For people like me who are minded to open gadgets to fix them, in the Edge 800 the USB and micro-SD slot are on a daughter-board PCB which is siliconed in to the base. I didn’t fancy prying it out to attempt a repair. If you need to replace the internal battery, that’s not a hard job. The flex cable for the touch-screen is fiddly to reconnect on reassembly.

Putting the record straight…

November 30, 2015

… one thing at a time.

Something happened yesterday’s mountain bike ride, which saddened me a little. As someone who participates in what is (sometimes) seen as a minority sport, there may be pockets of ignorance and fear among those looking in from outside.

I’ll try and set the scene. It’s a wet day, not “otter’s pocket” territory but not far removed. I reach the brow of a tiny incline, and see there are pedestrians sharing the trail. I’m at sufficient distance to shout out a friendly “Hello!”.

At this point I’ll interrupt the narrative to let you (dear reader) know that hydraulic brakes sometimes make a lot of noise in the wet. This is undesirable, but does not indicate a malfunction. The reason why I run hydraulics is that they continue to work in the wet.

So I’ve dabbed the brakes at the summit. Squeeek!
Shouted out to indicate I’m here, and I’m just human like everyone else.
I start to roll down the incline.
Squeeek!
Controlling my speed sensibly, so people don’t feel like they’re in danger.
Squeeek!
I need to keep two hands on the handlebars, I’m modulating the braking force to prevent skidding.
Squeeek!

In a blatant display of ignorance, some old biddy says “Bell?”

Having slept on it, and scratched my head several times, I still can’t think of a reasonable explanation for comments like the above.

Therefore I conclude it was borne out of ignorance.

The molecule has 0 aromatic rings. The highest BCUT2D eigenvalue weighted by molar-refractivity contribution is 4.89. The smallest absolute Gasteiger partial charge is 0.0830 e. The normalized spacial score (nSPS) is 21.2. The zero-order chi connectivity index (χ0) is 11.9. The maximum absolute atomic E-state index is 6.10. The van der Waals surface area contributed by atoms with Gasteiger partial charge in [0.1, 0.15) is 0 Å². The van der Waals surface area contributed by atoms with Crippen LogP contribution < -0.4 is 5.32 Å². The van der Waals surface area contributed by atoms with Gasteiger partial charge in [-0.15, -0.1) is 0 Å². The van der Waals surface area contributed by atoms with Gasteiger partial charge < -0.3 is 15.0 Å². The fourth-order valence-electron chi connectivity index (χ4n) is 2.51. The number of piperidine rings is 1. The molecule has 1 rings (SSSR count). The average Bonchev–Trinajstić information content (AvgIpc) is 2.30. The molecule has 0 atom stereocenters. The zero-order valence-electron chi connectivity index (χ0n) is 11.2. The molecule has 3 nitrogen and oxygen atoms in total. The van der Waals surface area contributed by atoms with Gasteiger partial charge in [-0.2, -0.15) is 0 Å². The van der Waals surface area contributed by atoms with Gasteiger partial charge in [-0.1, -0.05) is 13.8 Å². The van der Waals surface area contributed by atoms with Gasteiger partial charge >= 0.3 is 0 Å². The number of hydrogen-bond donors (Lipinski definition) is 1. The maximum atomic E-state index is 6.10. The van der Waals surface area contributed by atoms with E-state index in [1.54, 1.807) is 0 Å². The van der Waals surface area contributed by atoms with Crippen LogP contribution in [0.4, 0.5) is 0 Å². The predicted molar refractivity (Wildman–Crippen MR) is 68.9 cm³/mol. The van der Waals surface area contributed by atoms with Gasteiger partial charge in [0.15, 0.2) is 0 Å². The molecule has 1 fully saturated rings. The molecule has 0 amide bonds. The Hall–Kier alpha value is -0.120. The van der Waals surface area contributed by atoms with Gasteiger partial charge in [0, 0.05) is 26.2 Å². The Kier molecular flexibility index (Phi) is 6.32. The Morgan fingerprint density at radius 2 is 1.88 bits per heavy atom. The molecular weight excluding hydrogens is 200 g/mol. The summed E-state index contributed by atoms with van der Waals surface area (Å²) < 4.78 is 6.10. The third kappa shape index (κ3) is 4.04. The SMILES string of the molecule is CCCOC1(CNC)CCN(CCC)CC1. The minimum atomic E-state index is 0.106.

In conclusion the time is now to set the record straight:

  1. There is no requirement (in common or criminal law) for any cyclist to carry a bell.
  2. While I have a tongue in my mouth, and breath in my lungs, I will shout out to any other trail user. I will not change my behaviour depending on the mode of transport of the other trail user(s).
  3. While I am riding any bike it is often dangerous to remove my hands from the controls. I can retain control of the bike with my hands at the controls.
    This applies on and off the roads, by the way.
  4. I will always share trails in a responsible way, and will always make the safe choice.
  5. If a trail is a right-of-way or not is beyond the scope of this statement.

In the situation I described above, the ignorant walker was aware that I was present. She was aware there were other trail users present. Yet she chose to behave in an arrogant and confrontational manner, while clinging on to an incorrect presumption. To be honest, I feel sorry for you that you’re stuck in that cognitive loop from which you’re unlikely to escape.

This trail is a permissive route for cyclists. As the landowner has given informed consent, then the opinion of a minority of walkers counts for exactly nothing.

Thank you for reading.

Smile and wave!

September 2, 2015

Perhaps the children of Lindal-in-Furness have never seen a camera:

Smile and wave!

Smile and wave!

Probably not worth being flattened on the A590 for, all the same.

Replacing the sub-bass driver on a Mission FS2-S.

July 12, 2015

My long-serving Mission FS2-S sub-bass driver succumbed to the passage of time recently, and the rubber diaphragm started to disintegrate. The driver needed replacing. A forum post revealed that Mission would sell you a replacement driver, in October 2014. When I spoke to Mission’s technical department, they don’t stock that driver and that was the end of it as far as they were concerned.
The satellite speakers only work with that cross-over and filter, and I was not ready to replace the entire system. An alternative strategy is to remove the failed speaker, and use a separate (amplified) sub-bass driver. That’s ok, but it’s a second big black box in the corner.
After a bit of searching for 8 ohm 6.5 inch speakers, I found that the Visaton W170 appeared to be a drop-in replacement. The power rating is not quite as high as the original part (40W versus 55W for the original). But the fixing centres are in the same place, the speaker physically fits in the cabinet, and it even has the same spade terminals. For a mere £20, it’s a bargain repair. Very easy to do. The only “trick” is that the rubber grommets which hold the dust cover on are hiding 6 screws which need to be removed.
As Mission were asking for £40, the price looks brilliant.
I listened to the first twenty minutes of my Blu-ray edition of Blade Runner on it, and it sounded great to my non-calibrated ears.

P1010363